The rise in crude oil prices and a weakening rupee have combined to increase operating costs for Indian airlines. Industry leader InterGlobe Aviation Ltd (IndiGo) reported a 42% decline in EBITDAR in the first quarter of financial year ending March 2019 (FY19), or Q218. Jet Airways Ltd, which has the second-largest domestic market share, postponed the announcement of its Q1FY19 results after reporting an EBITDA loss in Q4FY18 and Rs3100cr of long-term debt due in FY19.
India is the world's fastest-growing major aviation market in terms of domestic passenger traffic growth, with revenue passenger kilometres (RPK) growing by 21% in H118. However, capacity growth has also largely kept pace with demand with available seat kilometres (ASK) increasing by 18% in H118. Indigo is the clear market leader with around 40% share of the domestic market in terms of passengers carried in Q2FY18, with Jet Airways a distant second with around 15% share. In total, six operators have market shares in excess of 5% and competitors are focusing on improving their presence in the highly price-sensitive market. As a result, passenger yields have remained weak with Indigo's yield declining by 5% in Q2FY18, despite severe cost pressure.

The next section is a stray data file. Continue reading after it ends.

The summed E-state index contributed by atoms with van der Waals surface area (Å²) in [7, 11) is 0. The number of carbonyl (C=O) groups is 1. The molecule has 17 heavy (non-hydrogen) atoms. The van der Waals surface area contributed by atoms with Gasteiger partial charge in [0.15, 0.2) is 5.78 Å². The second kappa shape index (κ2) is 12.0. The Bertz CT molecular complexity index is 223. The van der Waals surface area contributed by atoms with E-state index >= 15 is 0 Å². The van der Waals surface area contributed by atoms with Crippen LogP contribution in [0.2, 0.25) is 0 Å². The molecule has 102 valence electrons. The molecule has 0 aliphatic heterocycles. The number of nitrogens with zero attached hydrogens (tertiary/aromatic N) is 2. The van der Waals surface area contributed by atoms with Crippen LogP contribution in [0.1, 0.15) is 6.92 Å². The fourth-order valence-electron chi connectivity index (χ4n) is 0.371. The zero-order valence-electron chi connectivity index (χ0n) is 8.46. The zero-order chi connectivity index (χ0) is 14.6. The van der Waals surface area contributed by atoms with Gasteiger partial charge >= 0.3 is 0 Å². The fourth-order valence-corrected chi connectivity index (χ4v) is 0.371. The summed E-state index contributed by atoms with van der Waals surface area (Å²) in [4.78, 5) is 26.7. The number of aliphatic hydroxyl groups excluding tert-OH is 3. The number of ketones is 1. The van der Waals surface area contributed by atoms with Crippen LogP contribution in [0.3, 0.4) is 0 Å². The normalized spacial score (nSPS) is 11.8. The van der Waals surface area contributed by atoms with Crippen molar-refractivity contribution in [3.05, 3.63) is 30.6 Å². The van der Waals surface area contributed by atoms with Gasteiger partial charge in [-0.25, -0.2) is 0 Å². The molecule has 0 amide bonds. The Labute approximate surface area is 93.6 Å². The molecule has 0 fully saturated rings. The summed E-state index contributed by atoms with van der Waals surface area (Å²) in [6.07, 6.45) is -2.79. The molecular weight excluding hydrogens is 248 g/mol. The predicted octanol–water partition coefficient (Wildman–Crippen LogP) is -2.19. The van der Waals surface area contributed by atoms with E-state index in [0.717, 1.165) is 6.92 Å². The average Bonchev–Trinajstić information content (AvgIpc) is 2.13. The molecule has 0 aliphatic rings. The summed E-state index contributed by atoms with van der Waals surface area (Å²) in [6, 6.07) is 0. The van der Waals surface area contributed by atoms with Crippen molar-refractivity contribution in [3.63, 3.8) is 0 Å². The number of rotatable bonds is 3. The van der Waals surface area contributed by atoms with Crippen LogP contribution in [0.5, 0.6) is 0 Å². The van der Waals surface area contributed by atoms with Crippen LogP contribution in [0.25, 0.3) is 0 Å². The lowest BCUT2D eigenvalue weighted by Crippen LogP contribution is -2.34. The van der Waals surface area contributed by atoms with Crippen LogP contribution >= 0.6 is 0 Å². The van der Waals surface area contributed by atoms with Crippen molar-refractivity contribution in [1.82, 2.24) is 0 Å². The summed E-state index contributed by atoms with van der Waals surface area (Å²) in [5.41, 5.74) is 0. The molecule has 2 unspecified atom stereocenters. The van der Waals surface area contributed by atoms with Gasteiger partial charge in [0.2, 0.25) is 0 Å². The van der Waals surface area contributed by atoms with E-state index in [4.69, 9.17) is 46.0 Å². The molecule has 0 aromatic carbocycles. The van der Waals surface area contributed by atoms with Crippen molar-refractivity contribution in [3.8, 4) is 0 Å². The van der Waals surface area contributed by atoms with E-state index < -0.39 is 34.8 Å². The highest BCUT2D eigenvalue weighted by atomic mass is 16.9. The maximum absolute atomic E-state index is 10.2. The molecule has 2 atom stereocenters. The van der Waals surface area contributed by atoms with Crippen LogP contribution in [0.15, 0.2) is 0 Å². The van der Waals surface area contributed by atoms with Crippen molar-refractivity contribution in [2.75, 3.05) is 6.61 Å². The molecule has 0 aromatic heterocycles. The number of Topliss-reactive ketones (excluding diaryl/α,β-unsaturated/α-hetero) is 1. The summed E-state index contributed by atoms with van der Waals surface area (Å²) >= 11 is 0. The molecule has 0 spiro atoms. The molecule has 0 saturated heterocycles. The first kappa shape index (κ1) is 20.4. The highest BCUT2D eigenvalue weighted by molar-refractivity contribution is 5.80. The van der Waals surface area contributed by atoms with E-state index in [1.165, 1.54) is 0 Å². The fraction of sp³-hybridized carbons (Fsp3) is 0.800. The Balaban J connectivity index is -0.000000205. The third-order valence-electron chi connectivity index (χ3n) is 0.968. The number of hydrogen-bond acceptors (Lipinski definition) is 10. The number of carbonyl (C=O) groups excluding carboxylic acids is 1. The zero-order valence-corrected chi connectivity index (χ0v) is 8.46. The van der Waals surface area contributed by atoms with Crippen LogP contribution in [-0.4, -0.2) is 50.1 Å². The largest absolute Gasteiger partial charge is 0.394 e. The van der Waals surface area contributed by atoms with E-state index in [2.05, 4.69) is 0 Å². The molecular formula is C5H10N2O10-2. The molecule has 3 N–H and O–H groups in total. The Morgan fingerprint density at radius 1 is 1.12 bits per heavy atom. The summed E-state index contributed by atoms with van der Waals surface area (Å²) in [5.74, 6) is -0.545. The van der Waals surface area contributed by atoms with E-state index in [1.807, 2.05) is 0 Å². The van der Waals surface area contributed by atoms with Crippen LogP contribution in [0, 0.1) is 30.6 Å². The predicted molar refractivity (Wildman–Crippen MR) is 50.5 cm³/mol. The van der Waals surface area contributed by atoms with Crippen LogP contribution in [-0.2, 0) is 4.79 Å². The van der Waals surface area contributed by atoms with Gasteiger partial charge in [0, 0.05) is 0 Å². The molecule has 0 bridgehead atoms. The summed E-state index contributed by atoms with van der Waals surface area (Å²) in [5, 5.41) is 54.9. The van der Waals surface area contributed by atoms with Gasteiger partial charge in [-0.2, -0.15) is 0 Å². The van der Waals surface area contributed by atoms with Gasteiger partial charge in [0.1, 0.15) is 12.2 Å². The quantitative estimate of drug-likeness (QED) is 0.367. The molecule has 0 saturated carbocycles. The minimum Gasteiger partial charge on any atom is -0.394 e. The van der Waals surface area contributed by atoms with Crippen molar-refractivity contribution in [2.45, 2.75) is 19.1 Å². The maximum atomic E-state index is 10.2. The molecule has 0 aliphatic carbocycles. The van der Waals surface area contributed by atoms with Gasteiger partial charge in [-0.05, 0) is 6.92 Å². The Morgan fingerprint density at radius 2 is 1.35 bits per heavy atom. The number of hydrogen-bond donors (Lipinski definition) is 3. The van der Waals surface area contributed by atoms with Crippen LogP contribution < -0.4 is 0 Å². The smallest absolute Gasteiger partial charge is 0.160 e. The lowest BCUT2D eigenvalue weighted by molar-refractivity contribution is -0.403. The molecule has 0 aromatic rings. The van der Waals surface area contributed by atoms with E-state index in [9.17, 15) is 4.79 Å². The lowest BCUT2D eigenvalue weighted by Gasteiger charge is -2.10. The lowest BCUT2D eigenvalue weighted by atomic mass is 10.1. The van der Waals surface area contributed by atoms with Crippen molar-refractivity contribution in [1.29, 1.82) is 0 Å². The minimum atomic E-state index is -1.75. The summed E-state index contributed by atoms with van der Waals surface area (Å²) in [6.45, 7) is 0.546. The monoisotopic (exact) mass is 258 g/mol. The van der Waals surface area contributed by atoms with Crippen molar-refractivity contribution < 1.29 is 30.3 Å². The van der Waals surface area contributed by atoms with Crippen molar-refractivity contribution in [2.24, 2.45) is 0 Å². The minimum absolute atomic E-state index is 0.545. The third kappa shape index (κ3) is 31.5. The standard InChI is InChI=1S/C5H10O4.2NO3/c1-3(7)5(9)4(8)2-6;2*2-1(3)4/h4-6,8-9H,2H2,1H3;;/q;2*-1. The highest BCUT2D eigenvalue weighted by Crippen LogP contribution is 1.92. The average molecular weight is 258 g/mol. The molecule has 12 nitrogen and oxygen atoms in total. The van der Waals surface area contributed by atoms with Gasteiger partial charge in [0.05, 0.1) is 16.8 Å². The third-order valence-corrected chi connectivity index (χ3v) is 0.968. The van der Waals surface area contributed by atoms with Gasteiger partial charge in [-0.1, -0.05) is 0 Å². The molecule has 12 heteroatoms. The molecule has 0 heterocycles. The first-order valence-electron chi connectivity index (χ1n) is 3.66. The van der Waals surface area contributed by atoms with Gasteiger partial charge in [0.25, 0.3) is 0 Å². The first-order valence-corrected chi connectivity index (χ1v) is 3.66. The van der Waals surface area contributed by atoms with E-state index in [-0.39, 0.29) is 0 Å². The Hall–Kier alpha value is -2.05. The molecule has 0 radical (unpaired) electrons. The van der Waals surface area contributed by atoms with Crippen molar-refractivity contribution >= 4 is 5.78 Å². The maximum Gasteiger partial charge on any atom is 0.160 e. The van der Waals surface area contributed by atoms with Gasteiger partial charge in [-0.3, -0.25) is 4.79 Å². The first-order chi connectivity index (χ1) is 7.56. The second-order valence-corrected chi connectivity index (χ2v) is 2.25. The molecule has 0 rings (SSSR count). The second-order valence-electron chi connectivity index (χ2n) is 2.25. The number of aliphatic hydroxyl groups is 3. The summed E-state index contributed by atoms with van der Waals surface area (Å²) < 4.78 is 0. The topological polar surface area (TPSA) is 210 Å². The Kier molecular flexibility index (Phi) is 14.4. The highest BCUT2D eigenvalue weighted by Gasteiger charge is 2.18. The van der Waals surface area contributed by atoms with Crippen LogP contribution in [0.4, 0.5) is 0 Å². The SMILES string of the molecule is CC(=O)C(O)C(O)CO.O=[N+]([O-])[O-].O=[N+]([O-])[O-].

The competitive position of Indigo's rivals is hampered by their debt levels and higher costs. While Indigo reported a net cash position at FYE18, peers Jet Airways and SpiceJet Ltd, which has the fourth-largest domestic market share, had net debt positions. Indigo's cost per ASK (CASK) at Rs315 in FY18 was also lower than SpiceJet's Rs378 and Rs439 for Jet Airways, which operates in both full-service and low-cost segments. Indigo benefits from a young fleet with average age of around 6 years, efficient operations and high aircraft utilisation rates. Unlisted Air India, which is state-owned and has the third-highest share in the domestic market, has been struggling with high debt levels and inefficient operations for several years.
Despite the stresses, we think margins are unlikely to rebound in the short term given projected capacity growth. Indian airlines are scheduled to take delivery of close to 100 aircraft over each of the next five years, predominantly narrow-body jets, according to industry research provider Centre for Asia Pacific Aviation. Airlines are likely to finance these aircraft deliveries through sales-and-leaseback arrangements, and this reduces the need to drastically improve their cash-flow generation. We think some airlines may scale back operations due to financial challenges, allowing others such as Indigo to consolidate their market shares.